Understanding Rainfall


Actual rainfall is one of the major limiting factors determining what you grow in any particular site.  Deficiencies in rainfall can in many cases be offset by irrigation from alternative sources of water, however if these sources are not available, or if  water output is greater then input (compromising sustainability) then you need to choose a site that provides sufficient natural rainfall for your plants.

There are four major points to consider regarding rainfall:

    Evaporation is the loss of water as water vapour. It increases as temperatures increase, humidity drops and winds increase. It can be measured by determining the amount of water evaporated from a free water surface exposed in a pan. In countries, such as Australia, where surface water storage is extremely important for agricultural purposes, evaporation is very significant. As with other climatic data, maps or tables of evaporation data are generally readily available.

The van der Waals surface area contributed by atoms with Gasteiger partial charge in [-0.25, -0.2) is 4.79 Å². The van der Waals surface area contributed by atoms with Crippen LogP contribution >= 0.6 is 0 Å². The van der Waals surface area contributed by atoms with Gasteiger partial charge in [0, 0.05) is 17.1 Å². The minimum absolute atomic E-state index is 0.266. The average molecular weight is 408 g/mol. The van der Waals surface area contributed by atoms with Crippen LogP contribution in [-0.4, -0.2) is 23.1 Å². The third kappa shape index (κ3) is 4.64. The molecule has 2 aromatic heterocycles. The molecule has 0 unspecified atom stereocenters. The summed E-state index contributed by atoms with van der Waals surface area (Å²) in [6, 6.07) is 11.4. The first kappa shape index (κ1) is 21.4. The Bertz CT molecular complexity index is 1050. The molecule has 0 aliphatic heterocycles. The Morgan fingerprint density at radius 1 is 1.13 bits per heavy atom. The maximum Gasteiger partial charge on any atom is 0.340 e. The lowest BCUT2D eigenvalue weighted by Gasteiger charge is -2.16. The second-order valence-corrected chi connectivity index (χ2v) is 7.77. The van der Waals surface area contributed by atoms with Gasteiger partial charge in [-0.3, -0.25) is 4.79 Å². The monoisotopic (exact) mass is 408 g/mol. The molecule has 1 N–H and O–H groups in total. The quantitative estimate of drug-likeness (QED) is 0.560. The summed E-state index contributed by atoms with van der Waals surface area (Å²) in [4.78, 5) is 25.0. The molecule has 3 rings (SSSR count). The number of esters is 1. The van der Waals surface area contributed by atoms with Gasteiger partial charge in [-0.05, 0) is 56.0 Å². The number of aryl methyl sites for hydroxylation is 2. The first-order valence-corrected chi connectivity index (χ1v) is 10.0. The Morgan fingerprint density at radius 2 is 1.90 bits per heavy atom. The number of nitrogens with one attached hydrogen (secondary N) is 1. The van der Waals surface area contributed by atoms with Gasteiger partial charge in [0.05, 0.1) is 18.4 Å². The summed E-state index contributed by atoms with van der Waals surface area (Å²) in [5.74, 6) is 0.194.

Infiltration into the soil surface will depend on a number of factors, including:

      As can be seen from the diagram ("The Hydrological Cycle") the water that passes into the soil can also do several things:

        Effective Rainfall
        Perhaps the most important climatic parameter that determines the growing season at a particular site is 'Effective Rainfall'. This can be defined as the rainfall over a certain period (eg. month) minus the soil evaporation (equivalent to approximately one third of pan evaporation figures) during the same period. Positive figures indicate that soil moisture is increasing, or in other words the amount of rainfall received in that period exceeded the amount of water lost by evaporation. Negative figures indicate that evaporation has exceeded rainfall and that the soil is drying up. The number of months in succession in which rainfall exceeds evaporation (as long as temperature isn't a limiting factor) determines the growing season of a particular site.


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